However, little is known on the
impacts of a general recreational visit to a natural environment in the absence of any educational input or interpretation. As reviewed above, previous research suggests ZVADFMK that exposure to aquatic environments is beneficial for wellbeing and marine awareness; and at the same time that certain activities have specific detrimental effects on the marine habitat. However, to the authors’ knowledge no previous work has examined these effects on the habitat and on people together. As a first step, this paper uses two studies to investigate perceptions of risks and benefits for both the visitor and the environment, in an integrated fashion. Such a broad selleck products approach would allow us to identify those activities
that are most beneficial to humans but of low negative impact to the environment (and encourage people to engage in them). Conversely, it would also tell us which activities have little benefit to human wellbeing yet considerable costs to the environment, which would then be able to guide management strategies that can protect the environment and maximise visitors’ wellbeing. As perceptions may depend on the particular background of the person asked, a concise survey approach with marine experts and general coastal users as participants was used. Participants were asked to estimate the impact of a range of human activities on the environment in terms of commonness and harmfulness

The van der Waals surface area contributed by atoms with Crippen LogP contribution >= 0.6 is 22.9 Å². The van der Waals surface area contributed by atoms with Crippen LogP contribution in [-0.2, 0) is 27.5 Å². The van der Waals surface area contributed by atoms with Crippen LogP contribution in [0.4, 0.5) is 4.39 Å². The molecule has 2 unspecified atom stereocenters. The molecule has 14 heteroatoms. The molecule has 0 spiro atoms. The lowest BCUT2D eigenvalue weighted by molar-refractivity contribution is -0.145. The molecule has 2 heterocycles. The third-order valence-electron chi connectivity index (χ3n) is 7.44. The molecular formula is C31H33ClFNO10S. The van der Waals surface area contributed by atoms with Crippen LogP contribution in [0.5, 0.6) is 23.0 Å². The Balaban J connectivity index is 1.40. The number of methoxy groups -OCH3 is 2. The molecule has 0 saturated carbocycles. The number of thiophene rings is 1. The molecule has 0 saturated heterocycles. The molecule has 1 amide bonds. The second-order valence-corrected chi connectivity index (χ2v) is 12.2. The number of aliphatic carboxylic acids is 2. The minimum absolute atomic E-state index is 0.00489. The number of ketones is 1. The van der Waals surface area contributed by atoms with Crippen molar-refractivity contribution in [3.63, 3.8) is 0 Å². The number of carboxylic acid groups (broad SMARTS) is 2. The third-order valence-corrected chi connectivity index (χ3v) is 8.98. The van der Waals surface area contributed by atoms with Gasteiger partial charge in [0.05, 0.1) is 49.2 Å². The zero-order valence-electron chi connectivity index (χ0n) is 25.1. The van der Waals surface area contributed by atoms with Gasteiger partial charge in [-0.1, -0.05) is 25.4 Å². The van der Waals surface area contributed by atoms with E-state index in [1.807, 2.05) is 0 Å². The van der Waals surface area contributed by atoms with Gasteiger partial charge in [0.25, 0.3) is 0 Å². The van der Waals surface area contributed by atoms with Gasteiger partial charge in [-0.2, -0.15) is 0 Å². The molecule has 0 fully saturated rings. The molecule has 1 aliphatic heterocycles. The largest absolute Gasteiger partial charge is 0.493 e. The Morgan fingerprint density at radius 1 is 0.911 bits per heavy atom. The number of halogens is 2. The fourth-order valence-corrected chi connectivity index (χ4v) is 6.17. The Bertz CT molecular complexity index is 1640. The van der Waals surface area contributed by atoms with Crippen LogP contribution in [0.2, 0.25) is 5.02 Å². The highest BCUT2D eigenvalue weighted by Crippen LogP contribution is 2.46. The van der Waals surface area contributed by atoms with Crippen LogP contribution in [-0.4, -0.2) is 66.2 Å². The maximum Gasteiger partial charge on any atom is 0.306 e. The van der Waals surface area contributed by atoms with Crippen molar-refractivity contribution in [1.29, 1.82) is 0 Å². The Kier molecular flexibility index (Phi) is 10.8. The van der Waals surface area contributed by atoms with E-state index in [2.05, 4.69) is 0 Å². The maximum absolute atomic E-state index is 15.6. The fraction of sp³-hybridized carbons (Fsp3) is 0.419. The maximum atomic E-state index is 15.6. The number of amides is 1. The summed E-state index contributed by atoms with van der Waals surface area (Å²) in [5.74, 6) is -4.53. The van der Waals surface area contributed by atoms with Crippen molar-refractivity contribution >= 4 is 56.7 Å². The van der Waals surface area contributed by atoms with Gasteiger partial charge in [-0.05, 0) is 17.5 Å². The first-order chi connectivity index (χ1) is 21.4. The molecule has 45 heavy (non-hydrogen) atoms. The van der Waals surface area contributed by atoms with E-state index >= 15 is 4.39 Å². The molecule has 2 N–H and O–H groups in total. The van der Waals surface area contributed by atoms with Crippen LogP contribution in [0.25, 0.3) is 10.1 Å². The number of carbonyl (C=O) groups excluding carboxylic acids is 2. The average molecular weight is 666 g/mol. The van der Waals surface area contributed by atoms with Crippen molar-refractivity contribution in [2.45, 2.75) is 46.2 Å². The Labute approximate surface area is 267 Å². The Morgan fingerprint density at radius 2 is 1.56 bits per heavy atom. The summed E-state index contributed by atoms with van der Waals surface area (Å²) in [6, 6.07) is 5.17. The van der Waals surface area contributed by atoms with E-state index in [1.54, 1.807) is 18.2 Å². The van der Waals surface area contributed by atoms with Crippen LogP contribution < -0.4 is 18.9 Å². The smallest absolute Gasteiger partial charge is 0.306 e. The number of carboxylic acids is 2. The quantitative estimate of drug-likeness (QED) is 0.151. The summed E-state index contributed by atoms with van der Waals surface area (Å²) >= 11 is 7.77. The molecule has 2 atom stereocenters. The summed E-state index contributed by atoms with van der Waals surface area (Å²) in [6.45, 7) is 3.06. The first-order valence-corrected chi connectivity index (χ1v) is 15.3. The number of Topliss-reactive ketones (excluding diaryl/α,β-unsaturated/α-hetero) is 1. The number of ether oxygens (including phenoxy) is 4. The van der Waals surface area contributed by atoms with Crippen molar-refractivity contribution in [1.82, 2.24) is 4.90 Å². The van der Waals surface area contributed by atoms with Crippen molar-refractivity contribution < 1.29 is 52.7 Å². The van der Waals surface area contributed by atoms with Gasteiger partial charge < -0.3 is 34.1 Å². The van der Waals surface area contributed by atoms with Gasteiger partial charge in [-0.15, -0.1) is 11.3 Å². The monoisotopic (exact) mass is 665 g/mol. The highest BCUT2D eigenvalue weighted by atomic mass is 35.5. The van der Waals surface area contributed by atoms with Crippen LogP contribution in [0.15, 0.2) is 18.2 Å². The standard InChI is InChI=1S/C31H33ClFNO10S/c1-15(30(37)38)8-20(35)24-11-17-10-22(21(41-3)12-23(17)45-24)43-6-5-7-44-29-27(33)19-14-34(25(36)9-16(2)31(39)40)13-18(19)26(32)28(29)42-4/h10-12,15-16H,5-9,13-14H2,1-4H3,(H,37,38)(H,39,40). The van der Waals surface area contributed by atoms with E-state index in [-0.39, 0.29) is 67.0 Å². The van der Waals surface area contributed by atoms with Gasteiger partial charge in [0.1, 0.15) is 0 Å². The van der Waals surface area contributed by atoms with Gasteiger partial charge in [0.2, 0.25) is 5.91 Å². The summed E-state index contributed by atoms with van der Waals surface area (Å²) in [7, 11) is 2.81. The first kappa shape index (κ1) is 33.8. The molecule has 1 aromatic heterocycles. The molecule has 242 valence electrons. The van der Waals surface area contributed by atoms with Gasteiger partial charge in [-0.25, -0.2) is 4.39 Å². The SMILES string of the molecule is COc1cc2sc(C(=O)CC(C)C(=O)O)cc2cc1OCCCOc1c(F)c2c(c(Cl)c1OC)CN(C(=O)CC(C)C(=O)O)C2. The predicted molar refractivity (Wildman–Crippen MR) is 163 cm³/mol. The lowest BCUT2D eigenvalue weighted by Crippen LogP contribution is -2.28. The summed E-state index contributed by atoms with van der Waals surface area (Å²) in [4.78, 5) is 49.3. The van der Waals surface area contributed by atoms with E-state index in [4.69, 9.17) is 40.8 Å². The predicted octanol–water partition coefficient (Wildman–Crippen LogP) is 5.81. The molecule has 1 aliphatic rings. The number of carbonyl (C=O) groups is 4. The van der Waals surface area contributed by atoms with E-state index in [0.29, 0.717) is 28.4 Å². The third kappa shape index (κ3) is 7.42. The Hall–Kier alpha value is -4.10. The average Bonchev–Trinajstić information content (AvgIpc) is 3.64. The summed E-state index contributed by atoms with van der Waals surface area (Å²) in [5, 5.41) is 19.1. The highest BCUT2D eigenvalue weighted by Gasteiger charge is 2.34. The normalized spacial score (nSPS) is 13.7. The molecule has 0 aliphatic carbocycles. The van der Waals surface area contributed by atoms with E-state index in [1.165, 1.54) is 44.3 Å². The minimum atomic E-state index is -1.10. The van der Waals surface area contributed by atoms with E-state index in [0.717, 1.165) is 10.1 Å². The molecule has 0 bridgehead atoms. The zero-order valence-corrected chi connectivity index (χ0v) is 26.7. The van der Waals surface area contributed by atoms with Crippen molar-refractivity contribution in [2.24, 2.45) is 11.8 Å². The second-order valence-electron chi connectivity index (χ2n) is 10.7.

(combined to calculate a perceived risk score, following traditional approaches to risk assessment). They were also asked to estimate the impact the activities had on the humans engaging in them, in terms of mood and excitement (based on the Circumplex Model, Russell, 1980). Finally, regardless of specific activities, they were asked to estimate the impact of a visit on marine awareness. The pros and cons of such a broad, perception-based approach will be discussed in more detail later but it is important to note that this approach allowed us to compare and until integrate the impact of a substantial number of activities. Study 1 used two separate British samples: coastal experts, which we defined as professionals who are linked to the management of coastlines and/or engaged with the public in these coastal environments, and coastal users who visit but have no specialist knowledge of this environment. This study focussed on British rocky shores, whereas Study 2’s sample consisted of international academics with expertise specifically relating to rocky shores to allow us to gain an understanding of the generalisability of the issues beyond the British context.